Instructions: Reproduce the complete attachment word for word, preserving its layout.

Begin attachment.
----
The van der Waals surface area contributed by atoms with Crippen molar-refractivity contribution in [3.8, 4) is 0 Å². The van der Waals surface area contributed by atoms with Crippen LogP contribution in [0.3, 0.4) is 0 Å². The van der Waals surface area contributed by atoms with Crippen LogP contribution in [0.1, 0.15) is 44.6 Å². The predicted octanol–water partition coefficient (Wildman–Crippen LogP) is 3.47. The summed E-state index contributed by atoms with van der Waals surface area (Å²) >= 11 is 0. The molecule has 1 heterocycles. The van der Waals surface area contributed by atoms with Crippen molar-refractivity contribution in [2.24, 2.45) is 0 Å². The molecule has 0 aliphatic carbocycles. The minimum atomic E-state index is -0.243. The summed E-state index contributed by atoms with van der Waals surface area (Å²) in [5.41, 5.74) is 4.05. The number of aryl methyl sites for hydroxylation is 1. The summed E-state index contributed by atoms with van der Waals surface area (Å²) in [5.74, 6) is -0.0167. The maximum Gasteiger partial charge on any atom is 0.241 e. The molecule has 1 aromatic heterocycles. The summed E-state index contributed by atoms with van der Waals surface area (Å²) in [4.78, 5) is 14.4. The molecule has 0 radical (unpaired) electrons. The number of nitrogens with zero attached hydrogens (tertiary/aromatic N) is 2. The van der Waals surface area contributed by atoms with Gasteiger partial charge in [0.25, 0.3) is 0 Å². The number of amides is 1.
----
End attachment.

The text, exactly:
The van der Waals surface area contributed by atoms with Crippen molar-refractivity contribution in [3.8, 4) is 0 Å². The van der Waals surface area contributed by atoms with Crippen LogP contribution in [0.3, 0.4) is 0 Å². The van der Waals surface area contributed by atoms with Crippen LogP contribution in [0.1, 0.15) is 44.6 Å². The predicted octanol–water partition coefficient (Wildman–Crippen LogP) is 3.47. The summed E-state index contributed by atoms with van der Waals surface area (Å²) >= 11 is 0. The molecule has 1 heterocycles. The van der Waals surface area contributed by atoms with Crippen molar-refractivity contribution in [2.24, 2.45) is 0 Å². The molecule has 0 aliphatic carbocycles. The minimum atomic E-state index is -0.243. The summed E-state index contributed by atoms with van der Waals surface area (Å²) in [5.41, 5.74) is 4.05. The number of aryl methyl sites for hydroxylation is 1. The summed E-state index contributed by atoms with van der Waals surface area (Å²) in [5.74, 6) is -0.0167. The maximum Gasteiger partial charge on any atom is 0.241 e. The molecule has 1 aromatic heterocycles. The summed E-state index contributed by atoms with van der Waals surface area (Å²) in [4.78, 5) is 14.4. The molecule has 0 radical (unpaired) electrons. The number of nitrogens with zero attached hydrogens (tertiary/aromatic N) is 2. The van der Waals surface area contributed by atoms with Gasteiger partial charge in [0.25, 0.3) is 0 Å². The number of amides is 1.